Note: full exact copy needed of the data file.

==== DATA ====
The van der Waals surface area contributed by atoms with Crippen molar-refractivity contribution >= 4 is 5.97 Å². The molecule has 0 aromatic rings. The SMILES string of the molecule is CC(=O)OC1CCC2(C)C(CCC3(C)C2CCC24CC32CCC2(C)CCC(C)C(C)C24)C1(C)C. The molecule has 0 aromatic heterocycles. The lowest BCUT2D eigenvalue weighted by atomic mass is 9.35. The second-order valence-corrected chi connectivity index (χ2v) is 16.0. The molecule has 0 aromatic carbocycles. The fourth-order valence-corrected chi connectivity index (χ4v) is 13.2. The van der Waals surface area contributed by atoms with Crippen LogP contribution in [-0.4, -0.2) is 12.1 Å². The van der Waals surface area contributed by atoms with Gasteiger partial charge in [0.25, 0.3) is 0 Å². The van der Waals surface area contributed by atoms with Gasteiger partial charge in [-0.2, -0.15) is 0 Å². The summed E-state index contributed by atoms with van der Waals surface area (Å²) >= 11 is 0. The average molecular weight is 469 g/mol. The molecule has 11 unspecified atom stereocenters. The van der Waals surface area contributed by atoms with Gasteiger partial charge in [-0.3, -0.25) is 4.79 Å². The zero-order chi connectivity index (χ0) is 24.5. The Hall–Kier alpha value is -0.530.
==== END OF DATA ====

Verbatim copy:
The van der Waals surface area contributed by atoms with Crippen molar-refractivity contribution >= 4 is 5.97 Å². The molecule has 0 aromatic rings. The SMILES string of the molecule is CC(=O)OC1CCC2(C)C(CCC3(C)C2CCC24CC32CCC2(C)CCC(C)C(C)C24)C1(C)C. The molecule has 0 aromatic heterocycles. The lowest BCUT2D eigenvalue weighted by atomic mass is 9.35. The second-order valence-corrected chi connectivity index (χ2v) is 16.0. The molecule has 0 aromatic carbocycles. The fourth-order valence-corrected chi connectivity index (χ4v) is 13.2. The van der Waals surface area contributed by atoms with Crippen LogP contribution in [-0.4, -0.2) is 12.1 Å². The van der Waals surface area contributed by atoms with Gasteiger partial charge in [0.25, 0.3) is 0 Å². The van der Waals surface area contributed by atoms with Gasteiger partial charge in [-0.2, -0.15) is 0 Å². The summed E-state index contributed by atoms with van der Waals surface area (Å²) >= 11 is 0. The average molecular weight is 469 g/mol. The molecule has 11 unspecified atom stereocenters. The van der Waals surface area contributed by atoms with Gasteiger partial charge in [-0.3, -0.25) is 4.79 Å². The zero-order chi connectivity index (χ0) is 24.5. The Hall–Kier alpha value is -0.530.